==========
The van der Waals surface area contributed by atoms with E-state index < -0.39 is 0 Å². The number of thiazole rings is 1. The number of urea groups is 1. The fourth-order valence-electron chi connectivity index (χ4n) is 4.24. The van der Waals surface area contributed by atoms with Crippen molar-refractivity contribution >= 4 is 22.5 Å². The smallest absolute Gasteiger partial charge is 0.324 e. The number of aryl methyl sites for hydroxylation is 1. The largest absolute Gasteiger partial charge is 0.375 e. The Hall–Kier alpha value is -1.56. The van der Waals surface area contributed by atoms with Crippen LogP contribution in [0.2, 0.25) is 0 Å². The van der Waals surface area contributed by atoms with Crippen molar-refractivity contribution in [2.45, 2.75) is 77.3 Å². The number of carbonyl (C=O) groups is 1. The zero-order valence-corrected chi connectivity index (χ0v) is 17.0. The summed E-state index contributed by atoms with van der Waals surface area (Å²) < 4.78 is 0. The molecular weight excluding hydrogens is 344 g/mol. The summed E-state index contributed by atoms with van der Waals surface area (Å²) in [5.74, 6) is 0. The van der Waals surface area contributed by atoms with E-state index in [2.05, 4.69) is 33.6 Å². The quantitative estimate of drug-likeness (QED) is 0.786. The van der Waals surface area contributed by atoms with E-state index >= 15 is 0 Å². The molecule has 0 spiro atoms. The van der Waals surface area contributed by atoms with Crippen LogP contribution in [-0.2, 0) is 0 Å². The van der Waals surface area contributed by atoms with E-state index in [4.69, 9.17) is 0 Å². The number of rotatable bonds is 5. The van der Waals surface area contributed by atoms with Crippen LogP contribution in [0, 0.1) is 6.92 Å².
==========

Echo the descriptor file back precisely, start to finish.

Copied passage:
The van der Waals surface area contributed by atoms with E-state index < -0.39 is 0 Å². The number of thiazole rings is 1. The number of urea groups is 1. The fourth-order valence-electron chi connectivity index (χ4n) is 4.24. The van der Waals surface area contributed by atoms with Crippen molar-refractivity contribution >= 4 is 22.5 Å². The smallest absolute Gasteiger partial charge is 0.324 e. The number of aryl methyl sites for hydroxylation is 1. The largest absolute Gasteiger partial charge is 0.375 e. The Hall–Kier alpha value is -1.56. The van der Waals surface area contributed by atoms with Crippen LogP contribution in [0.2, 0.25) is 0 Å². The van der Waals surface area contributed by atoms with Crippen molar-refractivity contribution in [2.45, 2.75) is 77.3 Å². The number of carbonyl (C=O) groups is 1. The zero-order valence-corrected chi connectivity index (χ0v) is 17.0. The summed E-state index contributed by atoms with van der Waals surface area (Å²) < 4.78 is 0. The molecular weight excluding hydrogens is 344 g/mol. The summed E-state index contributed by atoms with van der Waals surface area (Å²) in [5.74, 6) is 0. The van der Waals surface area contributed by atoms with E-state index in [2.05, 4.69) is 33.6 Å². The quantitative estimate of drug-likeness (QED) is 0.786. The van der Waals surface area contributed by atoms with E-state index >= 15 is 0 Å². The molecule has 0 spiro atoms. The van der Waals surface area contributed by atoms with Crippen LogP contribution in [-0.2, 0) is 0 Å². The van der Waals surface area contributed by atoms with E-state index in [4.69, 9.17) is 0 Å². The number of rotatable bonds is 5. The van der Waals surface area contributed by atoms with Crippen LogP contribution in [0, 0.1) is 6.92 Å².